Look for Venus, the Beehive and welcome a new season

Published:
Updated:

If you’re out in the evenings this week, Venus will be tough to miss. It’ll shine brightly in the western sky after sunset near the constellation Cancer or the crab. On Tuesday night, Venus will put on quite the show. It passes very close to M44 otherwise known as the Beehive Cluster.

Courtesy: NASA

First studied by Galileo in 1609, the open cluster contains roughly 1000 stars and is about 600 light-years away from us. Venus will be easy to spot as it will look like the brightest star in the sky. If you’re in dark enough conditions, the Beehive Cluster can be seen with the naked eye. If you have a decent set of binoculars or a telescope, the show will be that much better.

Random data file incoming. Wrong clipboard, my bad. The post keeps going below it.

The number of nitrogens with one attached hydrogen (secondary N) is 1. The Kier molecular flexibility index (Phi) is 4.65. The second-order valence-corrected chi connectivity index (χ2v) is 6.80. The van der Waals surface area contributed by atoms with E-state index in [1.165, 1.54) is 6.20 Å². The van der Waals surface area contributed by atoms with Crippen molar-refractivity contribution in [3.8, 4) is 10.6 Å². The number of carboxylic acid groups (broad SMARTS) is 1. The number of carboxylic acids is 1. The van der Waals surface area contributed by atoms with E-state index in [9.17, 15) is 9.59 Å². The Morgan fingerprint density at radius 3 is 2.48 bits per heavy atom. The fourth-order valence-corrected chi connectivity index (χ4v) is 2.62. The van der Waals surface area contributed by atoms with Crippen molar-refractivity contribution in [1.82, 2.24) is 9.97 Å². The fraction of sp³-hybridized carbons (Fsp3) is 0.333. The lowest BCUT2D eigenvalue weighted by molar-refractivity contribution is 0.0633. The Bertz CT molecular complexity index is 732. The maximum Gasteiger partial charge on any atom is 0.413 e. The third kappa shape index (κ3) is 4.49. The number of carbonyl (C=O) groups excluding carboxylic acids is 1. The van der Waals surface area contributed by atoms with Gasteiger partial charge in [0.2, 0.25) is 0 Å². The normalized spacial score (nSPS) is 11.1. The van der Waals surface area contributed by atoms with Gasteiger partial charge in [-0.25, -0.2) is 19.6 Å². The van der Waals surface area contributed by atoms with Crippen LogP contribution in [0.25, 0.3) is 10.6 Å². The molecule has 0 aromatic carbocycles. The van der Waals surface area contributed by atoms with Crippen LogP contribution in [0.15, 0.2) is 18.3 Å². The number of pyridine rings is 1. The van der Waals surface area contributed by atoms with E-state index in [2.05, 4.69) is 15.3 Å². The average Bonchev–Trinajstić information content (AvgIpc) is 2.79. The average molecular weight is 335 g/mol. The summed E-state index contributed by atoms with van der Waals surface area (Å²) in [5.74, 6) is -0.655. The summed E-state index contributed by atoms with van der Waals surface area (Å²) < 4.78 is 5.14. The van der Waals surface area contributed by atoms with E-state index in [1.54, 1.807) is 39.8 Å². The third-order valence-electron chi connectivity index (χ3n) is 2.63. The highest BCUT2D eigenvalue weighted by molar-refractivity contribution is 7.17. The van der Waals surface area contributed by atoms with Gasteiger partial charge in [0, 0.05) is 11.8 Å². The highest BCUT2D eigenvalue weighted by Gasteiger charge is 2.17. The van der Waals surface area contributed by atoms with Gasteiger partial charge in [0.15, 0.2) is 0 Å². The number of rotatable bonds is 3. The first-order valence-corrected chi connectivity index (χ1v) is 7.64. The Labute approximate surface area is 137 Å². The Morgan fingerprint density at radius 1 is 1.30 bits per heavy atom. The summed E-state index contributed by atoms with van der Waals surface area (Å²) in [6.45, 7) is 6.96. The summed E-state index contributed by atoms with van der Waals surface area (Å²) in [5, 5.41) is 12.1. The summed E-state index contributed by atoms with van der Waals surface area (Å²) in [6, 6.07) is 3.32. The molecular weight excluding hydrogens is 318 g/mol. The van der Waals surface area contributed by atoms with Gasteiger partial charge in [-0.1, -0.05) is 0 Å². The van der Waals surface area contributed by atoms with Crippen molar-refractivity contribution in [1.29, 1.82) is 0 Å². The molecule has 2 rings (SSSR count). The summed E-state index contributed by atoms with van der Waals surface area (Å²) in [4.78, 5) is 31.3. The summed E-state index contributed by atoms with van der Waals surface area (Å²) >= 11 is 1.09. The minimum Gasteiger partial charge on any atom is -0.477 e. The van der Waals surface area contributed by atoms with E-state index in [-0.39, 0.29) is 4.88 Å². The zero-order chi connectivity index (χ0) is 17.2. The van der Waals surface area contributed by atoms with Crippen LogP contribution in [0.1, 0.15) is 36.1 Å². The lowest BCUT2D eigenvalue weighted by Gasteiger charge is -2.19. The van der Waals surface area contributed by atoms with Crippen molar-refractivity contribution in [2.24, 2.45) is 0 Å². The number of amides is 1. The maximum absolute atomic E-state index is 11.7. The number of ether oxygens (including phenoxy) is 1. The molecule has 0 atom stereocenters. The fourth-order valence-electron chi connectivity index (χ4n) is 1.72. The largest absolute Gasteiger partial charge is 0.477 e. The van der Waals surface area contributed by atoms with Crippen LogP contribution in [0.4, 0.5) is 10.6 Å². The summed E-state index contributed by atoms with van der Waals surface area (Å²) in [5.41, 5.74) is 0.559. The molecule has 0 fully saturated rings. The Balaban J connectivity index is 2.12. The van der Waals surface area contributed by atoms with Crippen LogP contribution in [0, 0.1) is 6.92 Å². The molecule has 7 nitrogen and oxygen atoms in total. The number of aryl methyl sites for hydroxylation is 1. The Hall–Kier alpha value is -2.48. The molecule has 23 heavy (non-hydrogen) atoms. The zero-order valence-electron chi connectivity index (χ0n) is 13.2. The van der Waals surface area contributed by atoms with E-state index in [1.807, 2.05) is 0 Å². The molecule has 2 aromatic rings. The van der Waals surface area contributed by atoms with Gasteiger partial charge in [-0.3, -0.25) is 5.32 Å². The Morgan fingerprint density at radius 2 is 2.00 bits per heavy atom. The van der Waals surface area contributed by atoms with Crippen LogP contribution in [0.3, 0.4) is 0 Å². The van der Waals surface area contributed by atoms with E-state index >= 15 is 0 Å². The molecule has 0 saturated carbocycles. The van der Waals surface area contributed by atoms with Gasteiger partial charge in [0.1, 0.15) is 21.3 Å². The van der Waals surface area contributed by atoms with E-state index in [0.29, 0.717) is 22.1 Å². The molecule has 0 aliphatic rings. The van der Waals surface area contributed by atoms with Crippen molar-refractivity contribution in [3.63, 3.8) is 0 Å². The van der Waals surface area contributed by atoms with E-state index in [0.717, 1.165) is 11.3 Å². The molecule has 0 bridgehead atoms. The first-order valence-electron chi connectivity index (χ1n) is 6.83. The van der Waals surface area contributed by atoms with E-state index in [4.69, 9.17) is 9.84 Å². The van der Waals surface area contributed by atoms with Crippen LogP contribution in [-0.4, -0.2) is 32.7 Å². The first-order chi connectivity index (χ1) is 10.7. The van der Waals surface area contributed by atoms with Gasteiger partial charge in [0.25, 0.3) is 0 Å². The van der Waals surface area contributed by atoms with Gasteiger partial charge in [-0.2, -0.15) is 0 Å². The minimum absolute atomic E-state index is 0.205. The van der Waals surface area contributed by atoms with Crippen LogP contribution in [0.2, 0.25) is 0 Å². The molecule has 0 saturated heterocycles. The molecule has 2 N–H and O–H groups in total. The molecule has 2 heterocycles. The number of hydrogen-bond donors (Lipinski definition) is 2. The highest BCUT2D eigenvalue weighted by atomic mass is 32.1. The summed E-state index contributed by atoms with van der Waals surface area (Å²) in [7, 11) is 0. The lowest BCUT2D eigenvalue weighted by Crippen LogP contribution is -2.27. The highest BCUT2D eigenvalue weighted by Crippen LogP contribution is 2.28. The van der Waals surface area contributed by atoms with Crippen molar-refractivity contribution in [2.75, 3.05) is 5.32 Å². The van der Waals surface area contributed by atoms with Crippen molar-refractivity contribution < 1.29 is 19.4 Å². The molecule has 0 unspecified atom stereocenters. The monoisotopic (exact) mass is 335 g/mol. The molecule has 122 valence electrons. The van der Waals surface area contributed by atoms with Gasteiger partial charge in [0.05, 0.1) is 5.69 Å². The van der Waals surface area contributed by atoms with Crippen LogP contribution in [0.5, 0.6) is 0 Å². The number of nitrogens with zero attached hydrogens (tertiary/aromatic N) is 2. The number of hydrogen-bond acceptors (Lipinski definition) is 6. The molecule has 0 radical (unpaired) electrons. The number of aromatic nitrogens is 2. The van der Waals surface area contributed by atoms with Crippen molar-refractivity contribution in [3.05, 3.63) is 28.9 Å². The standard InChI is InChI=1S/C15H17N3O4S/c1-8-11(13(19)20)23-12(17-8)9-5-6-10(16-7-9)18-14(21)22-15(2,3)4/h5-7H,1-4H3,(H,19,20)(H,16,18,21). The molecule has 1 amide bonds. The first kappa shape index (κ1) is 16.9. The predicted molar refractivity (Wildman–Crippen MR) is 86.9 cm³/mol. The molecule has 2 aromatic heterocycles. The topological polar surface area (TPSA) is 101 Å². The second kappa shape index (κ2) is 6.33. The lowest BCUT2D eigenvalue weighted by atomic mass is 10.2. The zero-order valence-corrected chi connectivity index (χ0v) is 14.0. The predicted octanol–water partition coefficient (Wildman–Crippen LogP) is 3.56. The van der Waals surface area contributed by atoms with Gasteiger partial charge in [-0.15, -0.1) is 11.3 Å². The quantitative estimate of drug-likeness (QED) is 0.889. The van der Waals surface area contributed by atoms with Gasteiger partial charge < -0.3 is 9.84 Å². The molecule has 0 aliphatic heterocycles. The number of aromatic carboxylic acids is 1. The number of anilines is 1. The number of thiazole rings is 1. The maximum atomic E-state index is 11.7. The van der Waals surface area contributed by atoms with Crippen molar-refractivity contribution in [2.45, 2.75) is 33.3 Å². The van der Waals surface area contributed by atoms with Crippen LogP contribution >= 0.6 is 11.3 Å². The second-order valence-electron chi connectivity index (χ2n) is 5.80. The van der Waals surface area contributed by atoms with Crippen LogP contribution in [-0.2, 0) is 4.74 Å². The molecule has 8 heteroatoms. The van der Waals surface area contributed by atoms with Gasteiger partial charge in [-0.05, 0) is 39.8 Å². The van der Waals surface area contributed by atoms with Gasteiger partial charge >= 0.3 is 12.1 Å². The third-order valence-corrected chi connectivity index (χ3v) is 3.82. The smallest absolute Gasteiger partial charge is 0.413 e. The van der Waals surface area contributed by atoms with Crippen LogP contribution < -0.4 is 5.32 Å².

The moon brightens to First Quarter on Wednesday morning at 6:51 a.m. If you miss it early, look for the half-moon on Wednesday night.

We welcome a new season on Thursday morning at 6:07 when the summer solstice occurs. This is when the sun reaches its highest point in the sky and is directly overhead at the Tropic of Cancer. It’s when summer officially starts and Thursday is the longest day, in terms of daylight, of the year.

On Friday and Saturday nights, the Moon and the largest planet in the solar system will be very close in the night sky. Look for the Moon and Jupiter in the southeast in the evenings. Above is how the two will appear on Saturday night. Happy hunting!